This post is a not so ambitious attempt to place Las Vegas in the proper regional context. This is not nearly as expansive a debate as that of defining what “The West” is in the American mind, but this smaller scale examination still has some important ramifications.
Las Vegas is situated at an interesting cultural and topographical crossroads. Some have argued that it belongs to several realms simultaneously. I don’t disagree with these commentators; however, I do think it’s easy to see Las Vegas as existing on the boundary between the southwest and the far west. Although the city is more commonly seen as part of the far west, it is also undeniably southwest as well. Petroglyphs, sandstone, proximity to the Colorado River, all these conditions exist in southern Nevada and mark Las Vegas as a southwestern locale. The exact location that marks the boundary between the southwest and the far west is Charleston peak. Standing atop this nearly 12,000 foot peak (which I have scaled twice–quite possibly the most painful days of my life) one can look east into the Colorado River gorge, seeing the river as it first leaves the Grand Canyon. To the west, one can see the mountains that tower above Death Valley at a proximity far closer than most people realize.
It’s really impossible to place Las Vegas fully into either the Far West or the Southwest. There is simply too much southwestern iconography present locally to disassociate it from the vision conjured by myriad John Ford movies. On the other hand, the overwhelming cultural influence in Las Vegas emanates from Los Angeles, thus rendering Sin City a far western outpost as well. It’s position is not unlike that characterization of the Virgin Branch Puebloan Indians. These peoples inhabited the area up and down the Muddy and Virgin River, some 50 miles Northeast of Las Vegas. Some evidence suggests that these peoples made forays into the Las Vegas Valley, and perhaps even inhabited the area on a permanent basis for a period of time. I asked archaeologist Steve Lekson about these peoples during a conference on water in the West last summer. Despite their now antiquated categorization as “Virgin Branch Anasazi”, Lekson asserted that they were more likely a southern branch of the Fremont people, roughly contemporaneous with the Puebloan cultures of what is now the four corners region. I was struck by this view since it meant that perhaps the Las Vegas region has always been a boundary, or a meeting point at which various cultures collide.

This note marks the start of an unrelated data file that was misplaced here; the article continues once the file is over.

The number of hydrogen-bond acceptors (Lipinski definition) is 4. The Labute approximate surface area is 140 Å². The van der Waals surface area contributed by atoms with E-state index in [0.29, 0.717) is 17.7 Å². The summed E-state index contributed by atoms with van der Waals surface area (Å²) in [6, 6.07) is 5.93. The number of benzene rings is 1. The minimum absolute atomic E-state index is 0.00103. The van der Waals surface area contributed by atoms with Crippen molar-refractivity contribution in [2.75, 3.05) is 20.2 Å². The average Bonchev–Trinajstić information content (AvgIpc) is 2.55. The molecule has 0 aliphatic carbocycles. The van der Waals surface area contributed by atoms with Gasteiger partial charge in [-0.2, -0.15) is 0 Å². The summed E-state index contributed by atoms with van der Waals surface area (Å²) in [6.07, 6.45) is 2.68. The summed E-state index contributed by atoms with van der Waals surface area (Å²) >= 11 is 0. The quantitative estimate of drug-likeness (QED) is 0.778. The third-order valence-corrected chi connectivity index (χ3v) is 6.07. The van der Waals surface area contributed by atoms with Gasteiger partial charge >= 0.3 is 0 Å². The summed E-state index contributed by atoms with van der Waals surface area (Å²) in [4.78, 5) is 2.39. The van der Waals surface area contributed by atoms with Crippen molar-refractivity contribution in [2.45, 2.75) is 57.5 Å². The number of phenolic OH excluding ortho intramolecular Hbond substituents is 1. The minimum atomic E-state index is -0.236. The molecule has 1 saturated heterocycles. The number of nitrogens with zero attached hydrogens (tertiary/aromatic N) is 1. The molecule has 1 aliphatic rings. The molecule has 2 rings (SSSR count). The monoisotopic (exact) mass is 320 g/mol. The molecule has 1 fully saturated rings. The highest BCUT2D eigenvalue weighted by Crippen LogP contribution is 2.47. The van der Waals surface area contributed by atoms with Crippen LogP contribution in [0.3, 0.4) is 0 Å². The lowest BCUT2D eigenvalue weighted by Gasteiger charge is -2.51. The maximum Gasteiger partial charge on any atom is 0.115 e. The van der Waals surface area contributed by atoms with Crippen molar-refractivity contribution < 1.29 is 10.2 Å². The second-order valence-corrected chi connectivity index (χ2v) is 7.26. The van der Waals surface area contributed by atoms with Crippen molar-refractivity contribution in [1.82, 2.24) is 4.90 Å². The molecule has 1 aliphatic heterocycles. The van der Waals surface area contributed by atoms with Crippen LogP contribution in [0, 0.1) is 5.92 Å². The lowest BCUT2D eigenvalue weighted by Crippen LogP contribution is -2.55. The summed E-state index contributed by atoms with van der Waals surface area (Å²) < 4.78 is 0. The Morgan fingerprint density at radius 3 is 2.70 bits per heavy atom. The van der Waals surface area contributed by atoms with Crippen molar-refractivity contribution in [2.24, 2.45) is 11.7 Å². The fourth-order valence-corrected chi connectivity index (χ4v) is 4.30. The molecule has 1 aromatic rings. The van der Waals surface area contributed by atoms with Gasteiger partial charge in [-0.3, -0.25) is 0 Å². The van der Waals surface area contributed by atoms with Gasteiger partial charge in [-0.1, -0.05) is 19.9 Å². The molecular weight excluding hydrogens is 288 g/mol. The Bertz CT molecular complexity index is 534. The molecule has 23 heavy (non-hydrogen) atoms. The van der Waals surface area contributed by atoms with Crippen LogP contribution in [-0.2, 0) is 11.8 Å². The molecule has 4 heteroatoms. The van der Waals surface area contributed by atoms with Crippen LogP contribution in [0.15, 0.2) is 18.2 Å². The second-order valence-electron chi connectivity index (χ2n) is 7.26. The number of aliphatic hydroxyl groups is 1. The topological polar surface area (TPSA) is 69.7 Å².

Why does this matter? Well, it seems like Vegas is often thought of in the popular mind out of geographical context. People think about Las Vegas a lot, to be sure, but when they do, they typically don’t think about it in the context of its relationship to the Mormon region of Utah, or the canyon country of Arizona, or the proximity to Death Valley, or its connection to the Great Basin and northern Nevada. It’s not embedded in place in the popular mind. It simply exists on its own. I think it’s really important to point out this embeddedness because, unlike the fantasy that Las Vegas’s boosters like to present to the world, the city is highly dependent up the resources contained within the region, most notably, the Colorado River. But it goes beyond just a direct link between the River and Las Vegas. Yes, Vegas does need the water from that river, but it also needs tourists. And the vast majority of those tourists also use Colorado River water. So, the more reliably places like Salt Lake City, Phoenix, and Southern California have access to water, the healthier their economies, and therefore the greater the success of Las Vegas.